Scott, you implicitly suggest that "RM" work and "assignment" work is for some reason superior to what is selling currently on micro agencies.  It was true 5-7 years ago; but now your content is completely different. You are already selling former RM and assignment work and equivalents of. I am puzzled why you would consider creating this collection now - why take a step backwards?? I really don't understand your statements about "higher quality"  - but I do agree with your implications that people don't quite understand what this collection is about - I don't. Why some photographers are "more equal than others"? National Geographic content is superb, but so is content from some of your better contributors. Shutterstock should know better than anyone that it was new technology that brought images prices down, not "inferiority" of the micro content. Taking a bunch of images that haven't been sold on micros before and calling them "superior" will not fool anyone, including your buyers, but it is creating negative feelings among your contributors.
« Last Edit: April 09, 2013, 18:17 by Elenathewise »

« Reply #156 on: April 09, 2013, 18:10 »
+1
Thanks for all these informations about Offset, I'm really happy to see coming a new quality photo site, more open than the Stocksy sect.

Are you sure it will be more open? At the moment it is by invitation only.

« Reply #157 on: April 09, 2013, 18:21 »
0
Forgive me if this will sound a bit negative. I do appreciate Scott posting info and clarifications here, however, the description of "Offset" images implicitly suggests that images I submit to Shutterstock are of "lower quality", "don't tell a story", not "authentic" enough and so on. I shoot with Nikon D3X and painstakingly process all my images to the highest quality standards. I work from raw and produce 70 MB tiffs. And, while I do have some isolated objects and other simple images in my portfolio, many of my images do tell a story and look natural and authentic. I am sure many other professional photographers who submit their best work to Shutterstock must feel the same way.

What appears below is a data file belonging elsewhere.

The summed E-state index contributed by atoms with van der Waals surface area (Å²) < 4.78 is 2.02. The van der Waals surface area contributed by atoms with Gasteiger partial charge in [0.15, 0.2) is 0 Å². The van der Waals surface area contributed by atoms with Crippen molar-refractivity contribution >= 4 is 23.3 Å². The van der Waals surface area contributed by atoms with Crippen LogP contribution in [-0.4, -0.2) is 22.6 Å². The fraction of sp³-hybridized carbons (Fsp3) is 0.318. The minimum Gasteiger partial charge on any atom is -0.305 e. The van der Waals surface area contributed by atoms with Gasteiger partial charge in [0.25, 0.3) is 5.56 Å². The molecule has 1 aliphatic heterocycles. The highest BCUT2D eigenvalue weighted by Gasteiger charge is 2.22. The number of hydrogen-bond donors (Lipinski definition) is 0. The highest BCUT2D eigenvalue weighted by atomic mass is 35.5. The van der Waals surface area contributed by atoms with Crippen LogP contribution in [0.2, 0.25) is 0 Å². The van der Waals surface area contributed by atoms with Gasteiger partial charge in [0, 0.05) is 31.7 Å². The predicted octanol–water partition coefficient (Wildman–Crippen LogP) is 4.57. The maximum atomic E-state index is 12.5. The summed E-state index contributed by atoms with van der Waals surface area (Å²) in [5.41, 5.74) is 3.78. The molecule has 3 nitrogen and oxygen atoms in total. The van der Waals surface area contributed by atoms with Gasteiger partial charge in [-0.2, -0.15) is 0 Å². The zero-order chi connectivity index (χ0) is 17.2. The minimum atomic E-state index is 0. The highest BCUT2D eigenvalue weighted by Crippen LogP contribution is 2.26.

Scott, you implicitly suggest that "RM" work and "assignment" work is for some reason superior to what is selling currently on micro agencies.  It was true 5-7 years ago; but now your content is completely different. You are already selling former RM and assignment work and equivalents of. I am puzzled why you would consider creating this collection now - why take a step backwards?? I really don't understand your statements about "higher quality"  - but I do agree with your implications that people don't quite understand what this collection is about - I don't. Why some photographers are "more equal than others"? National Geographic content is superb, but so is content from some of your better contributors. Shutterstock should know better than anyone that it was new technology that brought images prices down, not "inferiority" of the micro content. Taking a bunch of images that haven't been sold on micros before and calling them "superior" will not fool anyone, including your buyers, but it is creating negative feelings among your contributors.


+1

http://thenextweb.com/insider/2013/04/09/finding-extraordinary-shutterstock-ceo-jon-oringer-talks-offset/

'TNW: Youve partnered with some high-profile photographers to make the collection rather unique. How long has Offset been in development for?

Weve been thinking about this for nine years, but it took about a year of work before it was ready to show the world. That was because we didnt want to use the images that are in Shutterstock. We wanted to go out and find new collections.